No matter what happens here, I’m still trying to figure out how Brian McNamee proves damages out of all of this. Irrespective of who was telling the truth and who was lying (for the record I figure Clemens was lying and McNamee telling the truth), how does a person show reputation damages via defamation when the only reason anyone knows who he is is because he was listed in the Mitchell Report as one of the most famous purveyors of steroids in the country? A drug dealer who also wrote an article in the New York times lying his butt off about steroids. A lying, op-ed writing drug dealer who also was tied up in an alleged date-rate-drug sexual assault in a pool about which he later lied to police? How does that damages case even look?

“Ladies and gentlemen of the jury; my client was once thought of as a lying, drug dealing perv. Then along came Roger Clemens, who told the whole world that my client had never given him drugs! He’s been ruined by this! Please, see to it that he compensated for the loss of his good name.”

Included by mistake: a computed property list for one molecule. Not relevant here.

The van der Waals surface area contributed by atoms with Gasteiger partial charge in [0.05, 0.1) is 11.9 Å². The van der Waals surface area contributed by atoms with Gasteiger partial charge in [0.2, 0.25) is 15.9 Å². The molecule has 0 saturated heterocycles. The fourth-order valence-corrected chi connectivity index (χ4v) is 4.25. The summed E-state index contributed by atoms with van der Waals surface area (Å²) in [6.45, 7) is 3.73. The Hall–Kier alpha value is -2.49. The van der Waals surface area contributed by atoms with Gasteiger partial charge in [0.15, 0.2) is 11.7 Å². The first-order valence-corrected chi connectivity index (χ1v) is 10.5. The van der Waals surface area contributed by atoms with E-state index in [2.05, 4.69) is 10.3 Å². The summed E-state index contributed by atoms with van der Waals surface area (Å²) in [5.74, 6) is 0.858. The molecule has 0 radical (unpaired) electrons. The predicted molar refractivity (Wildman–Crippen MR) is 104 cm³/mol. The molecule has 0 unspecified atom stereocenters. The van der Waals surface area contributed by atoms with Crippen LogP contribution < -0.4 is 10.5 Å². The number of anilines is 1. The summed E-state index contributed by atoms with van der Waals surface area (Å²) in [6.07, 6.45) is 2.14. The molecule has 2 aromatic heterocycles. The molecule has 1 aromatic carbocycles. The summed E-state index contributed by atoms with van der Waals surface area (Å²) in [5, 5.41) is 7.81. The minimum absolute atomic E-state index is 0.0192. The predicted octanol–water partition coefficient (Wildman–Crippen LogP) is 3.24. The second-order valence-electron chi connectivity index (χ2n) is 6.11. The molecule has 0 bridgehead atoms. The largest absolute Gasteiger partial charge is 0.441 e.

In short: even if he proves the lie, how does he prove the reputation damages?

MLBPA: MLB’s ‘demand for additional concessions was resoundingly rejected’

Rob Manfred and Tony Clark
LG Patterson/MLB via Getty Images
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On Thursday evening, the Major League Baseball Players Association released a statement regarding ongoing negotiations between the owners and the union. The two sides continue to hash out details concerning a 2020 season. The owners want a shorter season, around 50 games. The union recently proposed a 114-game season that also offered the possibility of salary deferrals.

MLBPA executive director Tony Clark said that the union held a conference call that included the Executive Board and MLBPA player leaders. They “resoundingly rejected” the league’s “demand for additional concessions.”

The full statement:

In this time of unprecedented suffering at home and abroad, Players want nothing more than to get back to work and provide baseball fans with the game we all love. But we cannot do this alone.

Earlier this week, Major League Baseball communicated its intention to schedule a dramatically shortened 2020 season unless Players negotiate salary concessions. The concessions being sought are in addition to billions in Player salary reductions that have already been agreed upon.